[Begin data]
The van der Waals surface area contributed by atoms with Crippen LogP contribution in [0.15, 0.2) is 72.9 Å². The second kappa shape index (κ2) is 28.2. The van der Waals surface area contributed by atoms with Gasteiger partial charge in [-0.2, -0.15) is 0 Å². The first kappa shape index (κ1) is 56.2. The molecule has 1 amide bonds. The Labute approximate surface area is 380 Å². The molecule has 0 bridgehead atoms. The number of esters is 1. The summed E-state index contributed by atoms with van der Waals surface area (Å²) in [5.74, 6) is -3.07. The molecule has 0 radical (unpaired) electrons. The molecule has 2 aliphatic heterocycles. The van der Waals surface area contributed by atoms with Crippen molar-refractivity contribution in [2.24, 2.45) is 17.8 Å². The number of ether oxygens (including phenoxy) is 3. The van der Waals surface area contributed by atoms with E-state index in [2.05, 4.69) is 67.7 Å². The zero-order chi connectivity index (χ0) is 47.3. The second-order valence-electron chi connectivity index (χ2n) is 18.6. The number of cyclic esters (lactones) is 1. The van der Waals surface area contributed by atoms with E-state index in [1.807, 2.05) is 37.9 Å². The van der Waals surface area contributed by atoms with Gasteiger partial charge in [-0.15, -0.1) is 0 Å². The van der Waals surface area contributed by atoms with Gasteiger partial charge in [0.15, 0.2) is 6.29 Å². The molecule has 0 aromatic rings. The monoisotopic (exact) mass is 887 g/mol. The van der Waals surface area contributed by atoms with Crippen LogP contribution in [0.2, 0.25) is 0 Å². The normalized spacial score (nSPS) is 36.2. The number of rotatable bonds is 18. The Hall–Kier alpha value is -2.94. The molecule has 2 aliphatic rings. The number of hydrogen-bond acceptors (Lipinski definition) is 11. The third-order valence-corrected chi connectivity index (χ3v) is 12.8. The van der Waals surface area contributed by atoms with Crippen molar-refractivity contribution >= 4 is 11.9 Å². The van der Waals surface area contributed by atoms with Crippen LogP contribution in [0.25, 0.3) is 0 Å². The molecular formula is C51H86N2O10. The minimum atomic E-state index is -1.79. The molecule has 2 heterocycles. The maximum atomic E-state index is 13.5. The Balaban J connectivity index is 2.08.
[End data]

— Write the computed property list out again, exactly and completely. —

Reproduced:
The van der Waals surface area contributed by atoms with Crippen LogP contribution in [0.15, 0.2) is 72.9 Å². The second kappa shape index (κ2) is 28.2. The van der Waals surface area contributed by atoms with Gasteiger partial charge in [-0.2, -0.15) is 0 Å². The first kappa shape index (κ1) is 56.2. The molecule has 1 amide bonds. The Labute approximate surface area is 380 Å². The molecule has 0 bridgehead atoms. The number of esters is 1. The summed E-state index contributed by atoms with van der Waals surface area (Å²) in [5.74, 6) is -3.07. The molecule has 0 radical (unpaired) electrons. The molecule has 2 aliphatic heterocycles. The van der Waals surface area contributed by atoms with Crippen molar-refractivity contribution in [2.24, 2.45) is 17.8 Å². The number of ether oxygens (including phenoxy) is 3. The van der Waals surface area contributed by atoms with E-state index in [2.05, 4.69) is 67.7 Å². The zero-order chi connectivity index (χ0) is 47.3. The second-order valence-electron chi connectivity index (χ2n) is 18.6. The number of cyclic esters (lactones) is 1. The van der Waals surface area contributed by atoms with E-state index in [1.807, 2.05) is 37.9 Å². The van der Waals surface area contributed by atoms with Gasteiger partial charge in [-0.15, -0.1) is 0 Å². The van der Waals surface area contributed by atoms with Gasteiger partial charge in [0.15, 0.2) is 6.29 Å². The molecule has 0 aromatic rings. The monoisotopic (exact) mass is 887 g/mol. The van der Waals surface area contributed by atoms with Crippen LogP contribution in [0.2, 0.25) is 0 Å². The normalized spacial score (nSPS) is 36.2. The number of rotatable bonds is 18. The Hall–Kier alpha value is -2.94. The molecule has 2 aliphatic rings. The number of hydrogen-bond acceptors (Lipinski definition) is 11. The third-order valence-corrected chi connectivity index (χ3v) is 12.8. The van der Waals surface area contributed by atoms with Crippen molar-refractivity contribution >= 4 is 11.9 Å². The van der Waals surface area contributed by atoms with Crippen LogP contribution in [0.25, 0.3) is 0 Å². The molecular formula is C51H86N2O10. The minimum atomic E-state index is -1.79. The molecule has 2 heterocycles. The maximum atomic E-state index is 13.5. The Balaban J connectivity index is 2.08.